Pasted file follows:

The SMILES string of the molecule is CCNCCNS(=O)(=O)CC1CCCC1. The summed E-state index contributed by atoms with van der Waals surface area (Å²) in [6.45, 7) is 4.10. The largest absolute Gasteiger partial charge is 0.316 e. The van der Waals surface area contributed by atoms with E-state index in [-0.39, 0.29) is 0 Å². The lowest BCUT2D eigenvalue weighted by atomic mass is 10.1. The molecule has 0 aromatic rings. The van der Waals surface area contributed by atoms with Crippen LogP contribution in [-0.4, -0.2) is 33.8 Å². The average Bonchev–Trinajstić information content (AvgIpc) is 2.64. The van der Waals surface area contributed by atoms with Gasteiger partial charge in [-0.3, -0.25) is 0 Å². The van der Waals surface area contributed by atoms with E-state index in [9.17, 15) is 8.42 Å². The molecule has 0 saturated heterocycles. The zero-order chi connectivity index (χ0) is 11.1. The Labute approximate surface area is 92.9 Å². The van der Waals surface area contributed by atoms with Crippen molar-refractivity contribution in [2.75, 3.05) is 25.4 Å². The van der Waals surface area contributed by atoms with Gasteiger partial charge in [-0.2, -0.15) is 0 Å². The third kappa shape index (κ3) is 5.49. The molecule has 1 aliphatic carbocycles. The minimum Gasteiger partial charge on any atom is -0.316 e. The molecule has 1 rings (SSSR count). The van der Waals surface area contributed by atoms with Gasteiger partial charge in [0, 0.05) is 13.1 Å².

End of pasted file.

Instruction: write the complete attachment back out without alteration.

The SMILES string of the molecule is CCNCCNS(=O)(=O)CC1CCCC1. The summed E-state index contributed by atoms with van der Waals surface area (Å²) in [6.45, 7) is 4.10. The largest absolute Gasteiger partial charge is 0.316 e. The van der Waals surface area contributed by atoms with E-state index in [-0.39, 0.29) is 0 Å². The lowest BCUT2D eigenvalue weighted by atomic mass is 10.1. The molecule has 0 aromatic rings. The van der Waals surface area contributed by atoms with Crippen LogP contribution in [-0.4, -0.2) is 33.8 Å². The average Bonchev–Trinajstić information content (AvgIpc) is 2.64. The van der Waals surface area contributed by atoms with Gasteiger partial charge in [-0.3, -0.25) is 0 Å². The van der Waals surface area contributed by atoms with E-state index in [9.17, 15) is 8.42 Å². The molecule has 0 saturated heterocycles. The zero-order chi connectivity index (χ0) is 11.1. The Labute approximate surface area is 92.9 Å². The van der Waals surface area contributed by atoms with Crippen molar-refractivity contribution in [2.75, 3.05) is 25.4 Å². The van der Waals surface area contributed by atoms with Gasteiger partial charge in [-0.2, -0.15) is 0 Å². The third kappa shape index (κ3) is 5.49. The molecule has 1 aliphatic carbocycles. The minimum Gasteiger partial charge on any atom is -0.316 e. The molecule has 1 rings (SSSR count). The van der Waals surface area contributed by atoms with Gasteiger partial charge in [0, 0.05) is 13.1 Å².